The radius so selected is analysed by the conveyor designer for further check-up about acceptability by finding tension at the applicable points and resulting belt lift-up, take-up behaviour, etc. for varied operational situation (empty, part load, full load, starting, steady running, stoppage) of the conveyor.

Hold-down pulley is not a magical remedy to aforesaid requirement. The hold-down pulley can be actual pulley or some time it has two wheels (with flat rim) fitted on a shaft supported by 2 plummer-blocks. The item has provision to adjust the height from the belt. The belt will come in contact with the hold-down pulley during lift-up beyond this margin. This will not be pleasant for belt, and it will also amount to material spillage. Hold-down pulley as a safety measure after properly selecting the radius is okay, but not as a substitute to aforesaid technical requirements.


Ishwar G. Mulani

Author of Book: Engineering Science And Application Design For Belt Conveyors (new print November, 2012)

Author of Book: Belt Feeder Design And Hopper Bin Silo

Advisor / Consultant for Bulk Material Handling System & Issues.

Pune, India.

Tel.: 0091 (0)20 25871916

Email: conveyor.ishwar.mulani@gmail.com

Website: www.conveyor.ishwarmulani.com

Hold-Down Pulley To Prevent Belt Lift-Off

Posted on 26. Dec. 2014 - 07:41

Dr. Mulani,

Your description and design guidelines are well summarized. I must admit form my experience I find it unacceptable, at major tripper structures to tolerate uplift accept in the extreme case of a hard starting system at max tension with an empty belt. As I said in my previous post, compromise criteria that requires the belt to sit down at a percentage of load is false economics. But much worse than that is the failure to recognize the correct uplift radius and worse, the convex entrance radius. I have had to referee the owner's interest with bad tripper design. A very common and very wrong design utilizes a straight incline at the upper end, a lowering of the incline (in segments) towards the tail with an adjustable tail suspension that attempts to nest the lowest tripper idlers into the yard belt idlers. There is typically no convex entrance curve. This of course results in an abrupt kink of the belt line that buckles the belt's middle on the tail idler and crowds the belt into the idler juncture. The resulting belt juncture failure is typically, erroneously blamed on the belt construction but it is in fact the result of poor understanding of the radius of curvature requirements including continuity of the belt path without abrupt kinks.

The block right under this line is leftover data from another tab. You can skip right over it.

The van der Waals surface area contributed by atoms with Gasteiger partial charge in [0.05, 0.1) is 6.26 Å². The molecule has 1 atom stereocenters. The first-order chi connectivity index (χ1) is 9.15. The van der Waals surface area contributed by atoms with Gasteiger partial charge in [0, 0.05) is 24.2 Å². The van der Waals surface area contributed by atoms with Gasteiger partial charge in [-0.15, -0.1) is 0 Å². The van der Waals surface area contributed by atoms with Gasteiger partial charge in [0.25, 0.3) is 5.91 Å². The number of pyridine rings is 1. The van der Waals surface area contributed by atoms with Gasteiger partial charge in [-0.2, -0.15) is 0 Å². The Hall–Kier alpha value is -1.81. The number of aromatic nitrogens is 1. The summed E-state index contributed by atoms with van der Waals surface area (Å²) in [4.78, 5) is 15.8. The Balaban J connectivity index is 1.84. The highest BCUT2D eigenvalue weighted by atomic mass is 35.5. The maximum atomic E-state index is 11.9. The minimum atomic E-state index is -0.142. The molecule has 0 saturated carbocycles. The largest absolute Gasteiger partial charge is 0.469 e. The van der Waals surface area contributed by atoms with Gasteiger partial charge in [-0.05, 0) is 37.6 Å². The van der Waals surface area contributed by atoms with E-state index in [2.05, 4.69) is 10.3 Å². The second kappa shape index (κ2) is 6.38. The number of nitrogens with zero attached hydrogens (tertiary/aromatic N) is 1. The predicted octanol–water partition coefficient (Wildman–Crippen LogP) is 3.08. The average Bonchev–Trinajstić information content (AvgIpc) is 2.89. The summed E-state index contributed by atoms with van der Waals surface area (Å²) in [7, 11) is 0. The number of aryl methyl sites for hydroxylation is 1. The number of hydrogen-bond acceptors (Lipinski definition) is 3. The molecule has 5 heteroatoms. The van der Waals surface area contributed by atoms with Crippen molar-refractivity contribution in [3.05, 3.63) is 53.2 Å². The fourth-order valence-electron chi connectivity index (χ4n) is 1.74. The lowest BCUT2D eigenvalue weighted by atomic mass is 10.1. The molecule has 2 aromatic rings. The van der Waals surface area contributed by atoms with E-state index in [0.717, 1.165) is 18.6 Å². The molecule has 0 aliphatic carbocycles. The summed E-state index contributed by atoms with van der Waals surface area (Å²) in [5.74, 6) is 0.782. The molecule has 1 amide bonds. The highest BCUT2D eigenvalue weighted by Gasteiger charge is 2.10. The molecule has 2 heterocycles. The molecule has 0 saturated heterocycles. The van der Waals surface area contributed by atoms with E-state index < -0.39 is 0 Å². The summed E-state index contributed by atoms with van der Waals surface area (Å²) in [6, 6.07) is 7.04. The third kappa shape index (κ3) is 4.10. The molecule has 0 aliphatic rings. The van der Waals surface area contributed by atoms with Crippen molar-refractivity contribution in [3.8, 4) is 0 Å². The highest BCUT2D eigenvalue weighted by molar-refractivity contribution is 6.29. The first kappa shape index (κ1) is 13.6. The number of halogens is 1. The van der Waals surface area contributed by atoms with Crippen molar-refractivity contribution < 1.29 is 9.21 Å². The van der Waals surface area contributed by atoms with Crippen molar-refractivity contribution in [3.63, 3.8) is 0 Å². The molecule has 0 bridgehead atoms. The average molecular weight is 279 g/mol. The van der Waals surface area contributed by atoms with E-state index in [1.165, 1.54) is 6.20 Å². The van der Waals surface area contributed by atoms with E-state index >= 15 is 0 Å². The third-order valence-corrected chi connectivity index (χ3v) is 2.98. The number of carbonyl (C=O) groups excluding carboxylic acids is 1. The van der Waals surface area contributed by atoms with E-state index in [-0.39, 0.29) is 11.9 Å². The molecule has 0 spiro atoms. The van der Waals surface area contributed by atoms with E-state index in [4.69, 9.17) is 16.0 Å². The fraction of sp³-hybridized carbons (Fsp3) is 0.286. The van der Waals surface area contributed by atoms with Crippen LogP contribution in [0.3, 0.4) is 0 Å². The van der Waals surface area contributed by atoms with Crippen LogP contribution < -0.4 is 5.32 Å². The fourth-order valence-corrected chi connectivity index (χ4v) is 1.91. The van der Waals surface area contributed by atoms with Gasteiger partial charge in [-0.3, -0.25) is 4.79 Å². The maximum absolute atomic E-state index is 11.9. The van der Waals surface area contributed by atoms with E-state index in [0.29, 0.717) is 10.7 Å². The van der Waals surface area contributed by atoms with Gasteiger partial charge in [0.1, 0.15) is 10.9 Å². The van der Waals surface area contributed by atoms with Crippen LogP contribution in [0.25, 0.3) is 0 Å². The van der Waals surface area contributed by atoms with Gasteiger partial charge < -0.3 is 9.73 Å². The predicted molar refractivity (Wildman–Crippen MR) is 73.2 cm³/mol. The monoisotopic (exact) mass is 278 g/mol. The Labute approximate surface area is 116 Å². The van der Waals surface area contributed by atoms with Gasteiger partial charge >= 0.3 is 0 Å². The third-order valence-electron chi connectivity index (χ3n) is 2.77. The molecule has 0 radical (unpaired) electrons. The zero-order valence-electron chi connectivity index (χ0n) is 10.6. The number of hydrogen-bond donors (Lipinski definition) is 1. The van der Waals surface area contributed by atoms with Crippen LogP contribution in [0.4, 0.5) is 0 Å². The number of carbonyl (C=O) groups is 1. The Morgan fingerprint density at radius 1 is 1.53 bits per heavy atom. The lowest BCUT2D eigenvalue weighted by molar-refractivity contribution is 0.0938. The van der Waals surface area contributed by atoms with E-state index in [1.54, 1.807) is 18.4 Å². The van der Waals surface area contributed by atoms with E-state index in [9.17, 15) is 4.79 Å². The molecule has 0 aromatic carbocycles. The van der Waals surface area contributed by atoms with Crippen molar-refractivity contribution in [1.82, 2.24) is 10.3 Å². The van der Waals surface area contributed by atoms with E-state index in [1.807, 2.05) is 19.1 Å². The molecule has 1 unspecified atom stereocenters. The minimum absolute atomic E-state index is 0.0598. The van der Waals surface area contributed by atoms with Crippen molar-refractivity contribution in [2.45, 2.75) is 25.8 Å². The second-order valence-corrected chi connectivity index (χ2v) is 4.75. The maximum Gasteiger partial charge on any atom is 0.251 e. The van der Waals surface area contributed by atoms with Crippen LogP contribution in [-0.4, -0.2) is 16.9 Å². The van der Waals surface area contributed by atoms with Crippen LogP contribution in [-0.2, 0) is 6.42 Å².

Joe Dos Santos

Dos Santos International 531 Roselane St NW Suite 810 Marietta, GA 30060 USA Tel: 1 770 423 9895 Fax 1 866 473 2252 Email: jds@ dossantosintl.com Web Site: [url]www.dossantosintl.com[/url]

Blue In The Face.

Posted on 27. Dec. 2014 - 03:21

Putting a conveyor in a trench in monsoon climates is asking for trouble. Declining the tail end will direct rain run-off that way and increase the water content of the product if left unchecked. This makes the recommendation for a head end drive cover rather superfluous. Why? Because the belt is going to slip like a banana skin and wear away in sympathy thereby inviting frequent replacements. Do you intend putting the GTU in a pit, for Krishna's sake.

At the drive end of a yard belt you can do almost anything because, without a kneeling tripper, the belt doesn't carry anything so talk of spillage is a waste of time and the lift is not so great either so the concave curve radius on a lifted belt along that zone is very easy to accommodate.

Since a lot of coal imported into India is quite wet enough already and the rest has been soaked locally perhaps sinking a trench is not going to affect the coal quality all that much. Elsewhere questions would be asked: regardless of the consensus of prime local consultants....almost anywhere.

Most respondents to this thread have already strongly advised against a hold down. However, if a hold down became incorporated into this system, with its very wet coal, there would be no windblown dust, just a trail of black mud in the trench. So you need a roadway for a Bobcat with entry and exit ramps to recover the mud which you will undoubtedly lash back onto the belt. Unless you slope the trench floor quite drastically: better make it a roadway along each side. Don't forget to increase the boom length while you're at it: always assuming your client has enough width in his poxy little stockpile.

The primary requirement is not to increase travel it is to provide stockpile capacity. Or at least it should be. Play around with retaining walls and see what you can come up with. There is no need for further discussion here. you have been told repeatedly that a hold down is worse than useless and have failed to recognise your fundamental capacity shortage.

John Gateley johngateley@hotmail.com www.the-credible-bulk.com